Moscow (AsiaNews) - As part of the political "irreversible" crisis taking place in Russia - where citizens are gradually losing their faith in political leaders -the institution that continues to inspire Russian's confidence of the Orthodox Church is the . This was revealed in the report 'Company and power within the political crisis', developed by the Centre for Strategic Studies in Moscow think tank that contributed to the drafting of the program's first presidential term of Vladimir Putin, and that last fall, predicted the wave protests in winter.
"The Church as an institution in itself, detached from the figure of the patriarch and ecclesiastical spheres - the report says - has the confidence of all groups of people, believers and non-believers." There is a less positive attitude towards the Patriarch Kirill, however, with many of the respondents not even knowing his name. Despite the general condemnation of what the think tank calls "over-commercialization of the faith", referring to the scandals related to the properties of the Orthodox religious leaders, almost none of the interviewees doubts support to the Church as an institution.
Unlike political power, now branded as corrupt by most of the population - the text reads - the Church is still associated with moral values that correspond to the demands made by that part of civil society which for months has been on the streets demanding ethics in politics: transparent elections, independent courts, respect for the Constitution. This, according to experts, is another example of the vulnerability of the current political system: "As soon as a some form of political and moral authority takes shape in society, one that can take on a leading role, it may exercise real pressure on the government to determine great change, "says Mikhail Dmitriev, director of the Center for Strategic Studies.
"In the absence of credible institutions, based on ethical principles - says the expert - society expects the Church to make a more active contribution to resolving moral problems and educating the new generations." As a result many people, even in religious circles in Moscow, argue that now is the right time for the Russian Church to take a more defined role and engagement in contemporary society.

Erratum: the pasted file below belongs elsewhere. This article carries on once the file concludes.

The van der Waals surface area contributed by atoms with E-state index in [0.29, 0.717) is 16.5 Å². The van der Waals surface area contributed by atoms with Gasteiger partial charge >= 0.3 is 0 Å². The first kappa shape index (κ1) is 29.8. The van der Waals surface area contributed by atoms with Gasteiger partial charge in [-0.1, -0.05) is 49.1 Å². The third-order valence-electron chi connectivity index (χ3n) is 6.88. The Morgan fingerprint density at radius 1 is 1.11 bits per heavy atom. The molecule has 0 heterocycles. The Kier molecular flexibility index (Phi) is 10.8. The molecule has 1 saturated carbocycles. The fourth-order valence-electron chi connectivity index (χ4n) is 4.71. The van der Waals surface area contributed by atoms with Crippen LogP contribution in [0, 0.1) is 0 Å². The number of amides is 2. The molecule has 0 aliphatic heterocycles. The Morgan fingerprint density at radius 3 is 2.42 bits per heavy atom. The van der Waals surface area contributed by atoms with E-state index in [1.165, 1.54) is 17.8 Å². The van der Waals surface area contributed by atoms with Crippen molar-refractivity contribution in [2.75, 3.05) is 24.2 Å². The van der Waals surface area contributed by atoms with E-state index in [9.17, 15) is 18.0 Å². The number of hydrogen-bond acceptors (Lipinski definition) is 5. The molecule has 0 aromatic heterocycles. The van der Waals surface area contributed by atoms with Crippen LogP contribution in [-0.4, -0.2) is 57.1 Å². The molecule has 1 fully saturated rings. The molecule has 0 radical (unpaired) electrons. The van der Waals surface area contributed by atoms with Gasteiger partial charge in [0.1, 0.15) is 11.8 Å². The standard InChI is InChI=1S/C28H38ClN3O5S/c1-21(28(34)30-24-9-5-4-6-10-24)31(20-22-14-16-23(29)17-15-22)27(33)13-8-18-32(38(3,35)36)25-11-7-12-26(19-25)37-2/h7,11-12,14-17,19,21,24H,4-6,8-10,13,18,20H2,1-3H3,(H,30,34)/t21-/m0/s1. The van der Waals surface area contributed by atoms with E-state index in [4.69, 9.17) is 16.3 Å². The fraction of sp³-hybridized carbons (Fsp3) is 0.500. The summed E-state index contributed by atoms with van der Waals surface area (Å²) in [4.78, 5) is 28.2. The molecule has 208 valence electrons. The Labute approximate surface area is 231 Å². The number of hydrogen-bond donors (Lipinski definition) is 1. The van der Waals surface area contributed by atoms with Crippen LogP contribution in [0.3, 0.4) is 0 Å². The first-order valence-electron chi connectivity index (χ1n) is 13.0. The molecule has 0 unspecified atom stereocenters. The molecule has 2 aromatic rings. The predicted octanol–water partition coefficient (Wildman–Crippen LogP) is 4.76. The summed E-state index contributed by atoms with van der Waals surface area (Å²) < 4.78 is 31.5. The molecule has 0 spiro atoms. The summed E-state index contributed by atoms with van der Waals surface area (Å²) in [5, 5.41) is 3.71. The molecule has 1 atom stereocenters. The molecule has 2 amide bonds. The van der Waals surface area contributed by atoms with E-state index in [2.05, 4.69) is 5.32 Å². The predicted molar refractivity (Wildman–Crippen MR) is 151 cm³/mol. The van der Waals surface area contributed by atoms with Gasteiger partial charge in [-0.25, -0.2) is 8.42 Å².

At what emerges from the study, where the parties and political leaders are losing more and more credibility in the eyes of citizens (currently 60% of those who voted for Putin as president in March say they do not respect him and voted for him because of a lack of alternative ), "the Church could exert a great influence on Russian society." "An influence - adds the study - that it does not appear to want or realise".
Currently Patriarchate is more focused on backing up the Kremlin, than outlining a stronger stance on social policy issues. For example, in the Putin project to create a Eurasian Union - of former Soviet nations under one economic banner, also a clear political move - the Orthodox faith plays a key role. One example is the consecration of the new cathedral in Astana, Kazakhstan, where Kirill spoke of "Sviataia Rus', the ancient holy Russia, built around the Orthodox creed, not ethnicity or economics.
Many, even among the faithful, are convinced that the Orthodox Church is losing a great opportunity. According to the well-known journalist Vladimir Pozner, this is explained by the fact that the patriarchate "is afraid of losing its privileges." Especially since in the same church community, in parallel with the awakening of Russian civil society, an unprecedented debate among priests has opened - carried out on blogs and forums - with open criticism to the policies of the Patriarchate. The same Pozner argues that this "internal weakness" of the Russian Church is the root of the repeated references to faith and defence of Orthodoxy in Russia which have emerged in recent months.